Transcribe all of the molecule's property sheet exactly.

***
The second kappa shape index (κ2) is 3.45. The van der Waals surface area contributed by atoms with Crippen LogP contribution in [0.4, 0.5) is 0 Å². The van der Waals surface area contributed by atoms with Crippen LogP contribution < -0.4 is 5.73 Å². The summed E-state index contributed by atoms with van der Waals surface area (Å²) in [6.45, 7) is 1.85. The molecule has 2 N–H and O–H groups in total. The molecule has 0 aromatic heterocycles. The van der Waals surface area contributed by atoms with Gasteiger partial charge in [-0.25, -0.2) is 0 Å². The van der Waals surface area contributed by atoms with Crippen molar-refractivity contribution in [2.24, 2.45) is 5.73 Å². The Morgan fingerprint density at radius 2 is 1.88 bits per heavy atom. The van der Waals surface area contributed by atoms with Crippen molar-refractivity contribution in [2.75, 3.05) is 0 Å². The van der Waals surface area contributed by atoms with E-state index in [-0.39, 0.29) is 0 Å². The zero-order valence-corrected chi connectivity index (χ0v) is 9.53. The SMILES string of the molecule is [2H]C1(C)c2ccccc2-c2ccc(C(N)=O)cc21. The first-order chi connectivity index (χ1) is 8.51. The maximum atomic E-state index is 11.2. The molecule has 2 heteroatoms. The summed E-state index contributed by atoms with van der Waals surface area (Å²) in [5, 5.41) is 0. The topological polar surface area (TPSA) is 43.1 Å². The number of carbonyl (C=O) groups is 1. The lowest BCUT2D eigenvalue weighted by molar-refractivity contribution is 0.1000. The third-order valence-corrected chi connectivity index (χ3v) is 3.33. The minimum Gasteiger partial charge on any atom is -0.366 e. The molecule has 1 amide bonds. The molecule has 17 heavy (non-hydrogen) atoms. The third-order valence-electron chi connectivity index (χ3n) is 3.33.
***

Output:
The second kappa shape index (κ2) is 3.45. The van der Waals surface area contributed by atoms with Crippen LogP contribution in [0.4, 0.5) is 0 Å². The van der Waals surface area contributed by atoms with Crippen LogP contribution < -0.4 is 5.73 Å². The summed E-state index contributed by atoms with van der Waals surface area (Å²) in [6.45, 7) is 1.85. The molecule has 2 N–H and O–H groups in total. The molecule has 0 aromatic heterocycles. The van der Waals surface area contributed by atoms with Gasteiger partial charge in [-0.25, -0.2) is 0 Å². The van der Waals surface area contributed by atoms with Crippen molar-refractivity contribution in [2.24, 2.45) is 5.73 Å². The Morgan fingerprint density at radius 2 is 1.88 bits per heavy atom. The van der Waals surface area contributed by atoms with Crippen molar-refractivity contribution in [2.75, 3.05) is 0 Å². The van der Waals surface area contributed by atoms with E-state index in [-0.39, 0.29) is 0 Å². The zero-order valence-corrected chi connectivity index (χ0v) is 9.53. The SMILES string of the molecule is [2H]C1(C)c2ccccc2-c2ccc(C(N)=O)cc21. The first-order chi connectivity index (χ1) is 8.51. The maximum atomic E-state index is 11.2. The molecule has 2 heteroatoms. The summed E-state index contributed by atoms with van der Waals surface area (Å²) in [5, 5.41) is 0. The topological polar surface area (TPSA) is 43.1 Å². The number of carbonyl (C=O) groups is 1. The lowest BCUT2D eigenvalue weighted by molar-refractivity contribution is 0.1000. The third-order valence-corrected chi connectivity index (χ3v) is 3.33. The minimum Gasteiger partial charge on any atom is -0.366 e. The molecule has 1 amide bonds. The molecule has 17 heavy (non-hydrogen) atoms. The third-order valence-electron chi connectivity index (χ3n) is 3.33.